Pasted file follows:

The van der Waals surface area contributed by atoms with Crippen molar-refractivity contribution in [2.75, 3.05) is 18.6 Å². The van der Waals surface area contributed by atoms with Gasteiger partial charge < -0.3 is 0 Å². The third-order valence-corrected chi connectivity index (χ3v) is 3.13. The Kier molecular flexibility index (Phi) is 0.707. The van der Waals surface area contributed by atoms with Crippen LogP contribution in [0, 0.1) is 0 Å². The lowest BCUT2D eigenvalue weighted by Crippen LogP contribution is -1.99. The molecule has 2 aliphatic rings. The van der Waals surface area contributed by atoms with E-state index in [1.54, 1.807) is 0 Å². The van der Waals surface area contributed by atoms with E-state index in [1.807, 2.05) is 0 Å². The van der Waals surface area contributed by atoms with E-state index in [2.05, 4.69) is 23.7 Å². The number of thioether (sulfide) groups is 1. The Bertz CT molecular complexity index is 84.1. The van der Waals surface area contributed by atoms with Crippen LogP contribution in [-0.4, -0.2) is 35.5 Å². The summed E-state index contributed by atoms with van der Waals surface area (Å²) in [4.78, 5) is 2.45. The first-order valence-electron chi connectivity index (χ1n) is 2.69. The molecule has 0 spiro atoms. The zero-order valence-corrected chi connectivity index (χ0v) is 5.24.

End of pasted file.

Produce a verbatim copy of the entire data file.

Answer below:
The van der Waals surface area contributed by atoms with Crippen molar-refractivity contribution in [2.75, 3.05) is 18.6 Å². The van der Waals surface area contributed by atoms with Gasteiger partial charge < -0.3 is 0 Å². The third-order valence-corrected chi connectivity index (χ3v) is 3.13. The Kier molecular flexibility index (Phi) is 0.707. The van der Waals surface area contributed by atoms with Crippen LogP contribution in [0, 0.1) is 0 Å². The lowest BCUT2D eigenvalue weighted by Crippen LogP contribution is -1.99. The molecule has 2 aliphatic rings. The van der Waals surface area contributed by atoms with E-state index in [1.54, 1.807) is 0 Å². The van der Waals surface area contributed by atoms with E-state index in [1.807, 2.05) is 0 Å². The van der Waals surface area contributed by atoms with E-state index in [2.05, 4.69) is 23.7 Å². The number of thioether (sulfide) groups is 1. The Bertz CT molecular complexity index is 84.1. The van der Waals surface area contributed by atoms with Crippen LogP contribution in [-0.4, -0.2) is 35.5 Å². The summed E-state index contributed by atoms with van der Waals surface area (Å²) in [4.78, 5) is 2.45. The first-order valence-electron chi connectivity index (χ1n) is 2.69. The molecule has 0 spiro atoms. The zero-order valence-corrected chi connectivity index (χ0v) is 5.24.